Ware voluntarily served 20 days in jail last year and has repaid nearly $10,000 dollars. District attorney David Brower is seeking an additional $17,000 in restitution to cover the center’s tax penalties. Ware’s attorney David Mallet is contesting that repayment and a hearing on the issue is scheduled for the end of March. Mallet also asked the judge not to impose more jail time than she’d already served.
“Again not an insignificant amount of time,” Mallet said. “It shows that recognition of shame and remorse. It was done quickly and also I think one of the most important factors I’d like to point out is that she made a very large amount of restitution at the very beginning and frankly it would have been several weeks earlier if there hadn’t been some issues about admissions of guilt.”
Ware’s attorney and the state had reached an agreement in return for a guilty plea on the two counts. As part of that agreement, seven other charges against Ware were dismissed.
Judge Bill Carey called the case troubling.
“The case just presents quite a paradox of a woman who’s well known in the community. Obviously has done a lot good things for a lot of people here. But engaged in just a horrible violation of the trust given to her by an outstanding organization, one that takes care of children,” Carey said.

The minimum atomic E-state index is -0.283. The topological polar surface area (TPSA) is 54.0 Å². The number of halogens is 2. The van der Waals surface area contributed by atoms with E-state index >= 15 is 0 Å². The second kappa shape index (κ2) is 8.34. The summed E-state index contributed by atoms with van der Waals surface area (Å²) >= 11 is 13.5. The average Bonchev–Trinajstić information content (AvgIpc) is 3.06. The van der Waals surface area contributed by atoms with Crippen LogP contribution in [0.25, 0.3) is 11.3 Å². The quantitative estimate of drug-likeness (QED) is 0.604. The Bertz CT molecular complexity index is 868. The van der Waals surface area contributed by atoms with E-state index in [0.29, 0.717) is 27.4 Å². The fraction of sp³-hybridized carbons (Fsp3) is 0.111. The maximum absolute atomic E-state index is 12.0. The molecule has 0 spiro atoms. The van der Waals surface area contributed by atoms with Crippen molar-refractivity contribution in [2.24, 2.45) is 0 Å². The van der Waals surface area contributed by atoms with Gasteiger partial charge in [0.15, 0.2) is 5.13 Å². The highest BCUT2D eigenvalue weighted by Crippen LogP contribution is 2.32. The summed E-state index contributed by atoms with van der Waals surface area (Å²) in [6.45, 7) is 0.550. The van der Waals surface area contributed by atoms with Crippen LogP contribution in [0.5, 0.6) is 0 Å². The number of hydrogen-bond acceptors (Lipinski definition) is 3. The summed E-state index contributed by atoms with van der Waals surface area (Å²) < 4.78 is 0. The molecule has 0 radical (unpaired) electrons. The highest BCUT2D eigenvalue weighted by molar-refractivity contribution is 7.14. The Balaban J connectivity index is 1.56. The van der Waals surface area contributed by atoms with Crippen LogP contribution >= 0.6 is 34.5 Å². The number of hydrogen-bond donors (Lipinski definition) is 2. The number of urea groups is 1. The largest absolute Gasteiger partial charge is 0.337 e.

Carey said he did not hear anything in the case about why Ware stole the money. He sentenced her to 60 days in jail, 30 for each count, but she’ll get credit for her time already served. She’s also required to complete 300 hours of community service. She’ll have to report to Lemon Creek Correctional Center in Juneau on January 30th.
Following the sentencing the board and staff of the childrens center issued a statement thanking the community for its support.
In the same courtroom less than an hour later, in a completely unrelated case, 49-year-old Tammi Avenson was sentenced for stealing from the local construction company Rock ‘N Road. The company’s former bookkeeper also reached an agreement with the prosecution. She pleaded guilty to the same charges as Ware, theft in the second degree and attempted falsification of business records. She was accused of stealing more than $20,000 from Rock ‘N Road. But Business owner Richard Burrell said it turned out to be more money.